It may be a stretch to call him a friend, I mean, I haven’t actually seen the guy in 20 years. But back in the day, we were tight. I taught skiing with Frank (do I have to tell you that’s not his real name?). We also lived in close quarters with ~40 of our closest friends in 3-high bunks at the school’s lodge all weekend for 13 weeks a year. So, we got to know one another. This is the story that sticks out in my mind, even after 20 years. Keep in mind, this story relates to Frank, there were others present who will have parts to play in later stories. Today is all about Frank.
Several of us were up early one Saturday morning, and since the morning meeting wasn’t until 10:00, we decided we had time to take a couple of runs, there was fresh snow out there calling to us. On with the gear, grab the skis, chug some horrible coffee, and we’re off. Runs 1 and 2 go smoothly, nice fresh snow, make some turns, hit the lift line, repeat. Then run 3 begins. Everything is fine until Frank utters the words I had come to fear when they come out of his mouth, “watch this.”
Not as bad, nor bone-chilling, nor, if I’m honest, funny – as when preceded with “hold my beer…” but still.
He proceeds to huck himself off the edge of the trail we’re on, landing somewhere ~30 feet into the woods below – which may as well have been somewhere over the rainbow given the ease with which you can find someone buried in snow deeper than they are tall. I skied over to the brink and yelled “Frank?!?! Dude?!?!” approximately 47 times before I heard a faint “ooooooover heeeeeeeere” and saw the very tip of a ski pole waving back and forth.
In I wade, muttering things like “…moron…what a dipshit…who does that…?!?!” as I shuffled. Arriving at the edge of a crater roughly 10’ across, I looked down to see partially buried goggles and a gloved hand waving said pole. He put the pole down long enough to wipe off his face, exposing an ear to ear grin.
“Little help here?” He says all nonchalant and stuff. “Sigh,” is my reply. I then commence beating on the snow around the edge of the crater. It’s sorta like a dowsing rod, except I’m looking for the rest of a dipshit, not water.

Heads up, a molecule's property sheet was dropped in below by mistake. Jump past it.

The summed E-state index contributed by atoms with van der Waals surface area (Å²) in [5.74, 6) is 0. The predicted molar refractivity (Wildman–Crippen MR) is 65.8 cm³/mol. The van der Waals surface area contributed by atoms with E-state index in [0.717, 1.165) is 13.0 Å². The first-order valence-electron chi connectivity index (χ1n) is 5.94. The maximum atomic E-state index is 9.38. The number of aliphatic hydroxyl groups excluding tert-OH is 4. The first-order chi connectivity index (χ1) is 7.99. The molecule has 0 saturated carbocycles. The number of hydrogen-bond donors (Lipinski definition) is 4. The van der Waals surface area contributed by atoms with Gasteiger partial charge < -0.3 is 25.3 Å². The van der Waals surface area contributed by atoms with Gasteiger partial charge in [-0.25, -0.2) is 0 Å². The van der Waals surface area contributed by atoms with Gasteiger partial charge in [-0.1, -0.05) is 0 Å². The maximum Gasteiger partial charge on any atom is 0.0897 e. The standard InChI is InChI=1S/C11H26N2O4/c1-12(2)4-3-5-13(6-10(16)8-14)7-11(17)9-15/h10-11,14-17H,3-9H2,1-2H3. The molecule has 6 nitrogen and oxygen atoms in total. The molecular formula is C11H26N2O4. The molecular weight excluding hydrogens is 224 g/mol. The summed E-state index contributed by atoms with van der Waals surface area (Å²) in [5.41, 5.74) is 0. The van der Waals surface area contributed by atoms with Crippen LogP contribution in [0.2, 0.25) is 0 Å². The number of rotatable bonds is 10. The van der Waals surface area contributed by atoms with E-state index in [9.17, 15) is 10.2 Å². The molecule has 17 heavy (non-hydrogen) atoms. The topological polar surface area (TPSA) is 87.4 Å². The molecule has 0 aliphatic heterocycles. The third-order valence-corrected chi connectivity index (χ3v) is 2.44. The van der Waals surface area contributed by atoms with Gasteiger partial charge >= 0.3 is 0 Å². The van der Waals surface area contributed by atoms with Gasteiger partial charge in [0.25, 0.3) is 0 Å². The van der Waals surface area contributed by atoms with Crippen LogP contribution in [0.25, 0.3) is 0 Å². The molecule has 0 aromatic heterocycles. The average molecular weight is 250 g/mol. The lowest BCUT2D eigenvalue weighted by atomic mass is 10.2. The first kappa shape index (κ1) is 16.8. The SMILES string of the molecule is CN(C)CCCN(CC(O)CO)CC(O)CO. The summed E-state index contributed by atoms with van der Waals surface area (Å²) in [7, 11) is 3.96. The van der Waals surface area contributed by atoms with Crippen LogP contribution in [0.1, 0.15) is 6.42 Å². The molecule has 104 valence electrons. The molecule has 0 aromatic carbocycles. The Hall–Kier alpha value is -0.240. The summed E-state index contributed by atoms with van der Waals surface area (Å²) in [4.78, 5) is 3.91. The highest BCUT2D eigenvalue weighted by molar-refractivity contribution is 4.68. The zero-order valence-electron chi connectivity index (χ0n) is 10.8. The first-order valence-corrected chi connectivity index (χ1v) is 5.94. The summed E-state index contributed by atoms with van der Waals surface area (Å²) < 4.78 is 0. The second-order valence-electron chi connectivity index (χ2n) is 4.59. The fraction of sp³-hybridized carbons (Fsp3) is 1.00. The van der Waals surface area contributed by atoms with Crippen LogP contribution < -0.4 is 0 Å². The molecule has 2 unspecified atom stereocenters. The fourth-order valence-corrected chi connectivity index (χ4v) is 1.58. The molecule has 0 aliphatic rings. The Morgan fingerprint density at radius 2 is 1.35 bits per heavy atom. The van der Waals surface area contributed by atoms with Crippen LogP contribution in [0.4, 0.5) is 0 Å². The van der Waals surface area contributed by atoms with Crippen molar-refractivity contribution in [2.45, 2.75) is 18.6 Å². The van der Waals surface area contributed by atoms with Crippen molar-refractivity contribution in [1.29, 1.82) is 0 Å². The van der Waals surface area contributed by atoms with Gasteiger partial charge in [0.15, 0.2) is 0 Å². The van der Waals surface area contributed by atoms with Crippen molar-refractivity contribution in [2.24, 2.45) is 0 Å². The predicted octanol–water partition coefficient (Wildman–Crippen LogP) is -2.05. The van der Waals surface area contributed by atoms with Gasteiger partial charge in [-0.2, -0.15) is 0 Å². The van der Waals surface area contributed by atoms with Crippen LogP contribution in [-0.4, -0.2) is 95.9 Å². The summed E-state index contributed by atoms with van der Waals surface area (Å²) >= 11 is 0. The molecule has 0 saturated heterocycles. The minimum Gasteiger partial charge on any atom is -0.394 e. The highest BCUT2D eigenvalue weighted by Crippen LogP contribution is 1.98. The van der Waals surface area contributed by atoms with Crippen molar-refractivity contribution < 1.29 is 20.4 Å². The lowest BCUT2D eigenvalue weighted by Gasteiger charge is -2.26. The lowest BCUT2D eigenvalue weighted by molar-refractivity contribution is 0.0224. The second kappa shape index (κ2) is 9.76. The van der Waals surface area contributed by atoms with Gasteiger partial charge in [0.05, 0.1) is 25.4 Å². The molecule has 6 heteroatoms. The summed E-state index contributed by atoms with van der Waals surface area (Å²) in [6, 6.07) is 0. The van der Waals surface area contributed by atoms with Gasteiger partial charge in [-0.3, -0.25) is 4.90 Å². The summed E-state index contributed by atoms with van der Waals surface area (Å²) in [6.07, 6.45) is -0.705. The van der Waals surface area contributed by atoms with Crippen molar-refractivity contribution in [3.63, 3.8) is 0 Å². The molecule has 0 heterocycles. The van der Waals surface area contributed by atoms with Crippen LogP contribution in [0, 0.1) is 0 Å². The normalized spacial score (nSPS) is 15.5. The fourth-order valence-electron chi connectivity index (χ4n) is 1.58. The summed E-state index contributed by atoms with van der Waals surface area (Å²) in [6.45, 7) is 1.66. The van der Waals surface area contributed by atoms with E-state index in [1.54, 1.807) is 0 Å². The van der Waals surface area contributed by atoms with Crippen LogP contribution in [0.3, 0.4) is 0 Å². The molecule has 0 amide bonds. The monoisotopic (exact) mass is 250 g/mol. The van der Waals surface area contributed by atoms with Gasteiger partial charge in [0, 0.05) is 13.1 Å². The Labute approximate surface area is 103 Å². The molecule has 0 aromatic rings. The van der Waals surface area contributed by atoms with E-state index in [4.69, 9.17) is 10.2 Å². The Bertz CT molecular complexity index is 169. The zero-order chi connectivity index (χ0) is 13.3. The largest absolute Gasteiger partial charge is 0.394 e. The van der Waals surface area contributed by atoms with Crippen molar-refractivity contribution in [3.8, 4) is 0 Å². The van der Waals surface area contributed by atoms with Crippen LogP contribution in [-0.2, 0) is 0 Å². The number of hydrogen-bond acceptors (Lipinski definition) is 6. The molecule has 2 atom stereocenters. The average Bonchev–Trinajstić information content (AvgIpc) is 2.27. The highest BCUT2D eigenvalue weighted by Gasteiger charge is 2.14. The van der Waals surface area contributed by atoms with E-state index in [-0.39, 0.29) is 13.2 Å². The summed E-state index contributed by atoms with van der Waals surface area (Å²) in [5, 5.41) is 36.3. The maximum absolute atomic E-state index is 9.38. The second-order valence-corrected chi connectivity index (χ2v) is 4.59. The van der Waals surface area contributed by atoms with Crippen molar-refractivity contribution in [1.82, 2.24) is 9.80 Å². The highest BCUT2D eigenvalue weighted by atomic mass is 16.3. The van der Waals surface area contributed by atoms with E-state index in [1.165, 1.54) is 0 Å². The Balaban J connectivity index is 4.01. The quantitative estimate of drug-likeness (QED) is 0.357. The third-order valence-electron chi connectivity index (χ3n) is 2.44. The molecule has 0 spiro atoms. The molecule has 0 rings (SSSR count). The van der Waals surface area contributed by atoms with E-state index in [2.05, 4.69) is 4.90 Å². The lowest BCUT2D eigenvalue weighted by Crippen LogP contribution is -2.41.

~79 swings later I make contact. With his shinbone. Just above the edge of his ski boot. Whoops. That ear-to-ear grin? Yeah, that left. Replacing it was a grimace spewing a string of expletives I’m glad his class of 10-year-olds wasn’t around to hear, combined with a handful of choice curses relating to my mother and all potential future generations of my family. Have I mentioned that Frank is a fundamentalist Christian? Because he is.
At this point we’re nearly late for lessons, never mind the meeting we missed by a good margin. I had sent the rest of the group ahead to let folks know what was going on, leading to one of the managers actually coming by us on the hill to see if we needed help/ski patrol/an exorcist (he arrived just about halfway through the expletive string, just in time to hear the curses). The two of us worked together to hoist Frank out of the snow and be sure nothing was broken.
Once we had verified that, Mr. Manager suggested that I might want to remove myself to my class meeting point. I started to say that my assistant could greet our class when he suggested that the issue wasn’t me greeting my class right now, rather he was concerned about Frank causing permanent bodily harm to my person, leading to me not being able to greet my class anymore that season.
I dug myself out post haste and hit the trail.
There is a happy ending to this introduction to the wonder of Frank – he was able to laugh about it over beers at the end of the day.
So there’s that.